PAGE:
A Story of Storytellers: Jeff Preiss Talks About the Making of Low Down

by Kayleigh Hughes

In the world of filmmaking, there’s no shortage of movies described as “passion projects.” What’s rarer are those few projects where that term is shown to be inadequate–a weak turn of phrase that isn’t remotely capable of summarizing the intimate personal connection and diehard commitment of the filmmaker to the subject. As I speak with director Jeff Preiss, it quickly becomes clear to me that Low Down–adapted from the memoir of Amy Jo Albany, daughter of talented but troubled jazz musician Joe Albany–falls into the latter category.

During a fifteen-minute phone interview that effortlessly expands into thirty-two minutes, Preiss, a natural storyteller, bubbles over with stories both of the making of the film–of spending nearly a decade trying to get financed, of John Hawkes’ remarkable, off-script performance of a mesmerizing, true-to-life Albany monologue, of the shared nonverbal storytelling methods of music and cinematography–and also of the film’s subjects, Joe and Amy Jo, both of whom Preiss unabashedly admires.

Of Amy Jo, he says, “She’s really an amazing storyteller and an amazing memoirist. To listen to her tell her stories, so many images just appear in the air as she speaks–it does seem inevitable that those stories would sooner or later become film.”

And so they did. Preiss, a longtime lover of jazz music and its history, met Amy Jo on a set many years ago and the two were equally delighted when the subject of her father came up–Preiss because he was such a huge fan of Joe Albany’s work, and Amy Jo because she had finally run into someone who recognized and appreciated her often-historically-unacknowledged father.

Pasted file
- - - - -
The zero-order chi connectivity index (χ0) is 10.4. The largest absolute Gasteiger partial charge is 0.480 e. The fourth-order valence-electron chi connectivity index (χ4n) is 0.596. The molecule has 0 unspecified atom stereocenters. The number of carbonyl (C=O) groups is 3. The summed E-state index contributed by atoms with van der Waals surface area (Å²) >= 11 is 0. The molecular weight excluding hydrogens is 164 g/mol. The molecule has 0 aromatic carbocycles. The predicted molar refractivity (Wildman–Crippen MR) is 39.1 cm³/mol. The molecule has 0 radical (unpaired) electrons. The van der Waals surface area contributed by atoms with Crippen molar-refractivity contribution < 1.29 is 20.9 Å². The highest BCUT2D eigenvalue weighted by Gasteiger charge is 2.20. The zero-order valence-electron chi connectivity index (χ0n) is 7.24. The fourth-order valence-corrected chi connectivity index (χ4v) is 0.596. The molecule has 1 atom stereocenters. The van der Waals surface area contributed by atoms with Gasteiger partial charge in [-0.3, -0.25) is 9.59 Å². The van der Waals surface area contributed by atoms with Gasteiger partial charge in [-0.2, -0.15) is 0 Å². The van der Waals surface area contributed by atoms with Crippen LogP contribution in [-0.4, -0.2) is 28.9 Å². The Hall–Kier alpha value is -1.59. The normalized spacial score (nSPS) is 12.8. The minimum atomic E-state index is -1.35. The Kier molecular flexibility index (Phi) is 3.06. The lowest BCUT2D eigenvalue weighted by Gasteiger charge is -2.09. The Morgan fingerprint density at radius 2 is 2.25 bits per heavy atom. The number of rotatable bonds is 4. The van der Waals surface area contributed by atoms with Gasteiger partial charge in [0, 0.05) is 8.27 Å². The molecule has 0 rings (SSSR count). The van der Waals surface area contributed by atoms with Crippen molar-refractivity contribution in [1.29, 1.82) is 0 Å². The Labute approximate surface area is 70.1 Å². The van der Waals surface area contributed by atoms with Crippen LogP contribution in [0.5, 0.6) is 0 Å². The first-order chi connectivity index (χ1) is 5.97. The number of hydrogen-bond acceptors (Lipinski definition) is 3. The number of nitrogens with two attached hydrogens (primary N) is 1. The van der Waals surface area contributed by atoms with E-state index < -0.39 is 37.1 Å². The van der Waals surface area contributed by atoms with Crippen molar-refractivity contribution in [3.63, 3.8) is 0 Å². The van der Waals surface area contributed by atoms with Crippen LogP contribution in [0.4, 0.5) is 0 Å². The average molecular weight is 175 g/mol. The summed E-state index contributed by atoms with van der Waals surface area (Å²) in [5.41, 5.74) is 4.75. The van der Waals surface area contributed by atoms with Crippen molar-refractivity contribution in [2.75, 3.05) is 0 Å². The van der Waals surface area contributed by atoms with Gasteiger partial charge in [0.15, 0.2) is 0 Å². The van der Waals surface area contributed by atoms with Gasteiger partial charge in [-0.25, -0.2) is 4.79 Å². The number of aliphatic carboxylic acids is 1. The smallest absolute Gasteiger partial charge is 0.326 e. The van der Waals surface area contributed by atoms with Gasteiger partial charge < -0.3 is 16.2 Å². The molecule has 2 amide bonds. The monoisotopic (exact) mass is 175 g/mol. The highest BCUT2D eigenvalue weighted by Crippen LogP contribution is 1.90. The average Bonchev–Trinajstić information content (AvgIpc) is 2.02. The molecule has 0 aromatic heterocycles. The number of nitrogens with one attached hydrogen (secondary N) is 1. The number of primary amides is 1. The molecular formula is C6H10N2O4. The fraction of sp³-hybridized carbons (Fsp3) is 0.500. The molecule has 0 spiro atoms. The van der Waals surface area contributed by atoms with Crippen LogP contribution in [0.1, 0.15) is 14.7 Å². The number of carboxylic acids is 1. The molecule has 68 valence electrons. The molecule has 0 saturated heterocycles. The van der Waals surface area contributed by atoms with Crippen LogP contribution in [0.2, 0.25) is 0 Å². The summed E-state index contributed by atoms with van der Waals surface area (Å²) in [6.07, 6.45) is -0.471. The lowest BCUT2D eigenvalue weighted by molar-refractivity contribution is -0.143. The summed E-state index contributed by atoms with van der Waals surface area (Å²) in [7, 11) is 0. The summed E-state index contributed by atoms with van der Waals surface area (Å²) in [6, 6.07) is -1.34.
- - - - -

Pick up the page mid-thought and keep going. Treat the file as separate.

Low Down Elle Fanning

Elle Fanning as Amy Jo

The two initially planned to share Amy’s stories in the form of a tape-recorded road trip to the places and spaces, the hotels and jazz clubs, of Amy Jo’s childhood in 1970’s Los Angeles. However, once it became clear that Amy Jo’s true talent was in writing, she began communicating her history to Preiss in written letters, small vignettes that she would mail to him and which he regarded so highly that he once ran home from a party to retrieve them for editor Jeanne McCulloch. McCulloch’s publishing house Tin House Books would soon become the one to publish Amy Jo’s memoir, Low Down: junk, jazz, and other fairy tales from childhood.

From there, the mysterious forces of the universe continued to push this story of storytellers forward, inching them closer to “inevitable” feature film production. Unbeknownst to Preiss, the book was optioned as a movie by Albert Berger and Ron Yerxa at Bona Fide Productions, and after several attempts to find what Preiss describes as “a good, experienced director,” the two came to him–having no idea that he was one of the book’s biggest champions from the beginning.

“So,” Preiss says succinctly, with a sense of wonder at the remarkable happenstance of it all, “the memoir just kind of happened because we were talking about Los Angeles and jazz.”

And the movie?

“It all came full circle, and it all seemed very fated and meant to be.”

* * * *

Adapting a memoir into a feature length film is difficult under any circumstances. Add in a personal and profound connection to the subject, and you amplify both the toughness of the task and the willingness to put everything you have into accomplishing it.

Preiss carefully describes, with the enthusiasm of someone who respects the art of telling a good story, the way that a film must take the “little points of memory” that make up a memoir and create a blueprint, a linear narrative.

“And of course,” he adds, almost as an afterthought, “it needs to get much shorter, you know, and extremely condensed.” Preiss admits that given such a wealth of material, and having such an abiding love for the subject, it was extremely difficult to kill his (and Amy Jo’s) darlings in the service of a screenplay that would translate effectively into a feature film.

“We [Preiss and screenwriter Topper Lilien] wanted to get everything in. There were lots of things in the book that just were so precious to us, it was heartbreaking to consider not using them.”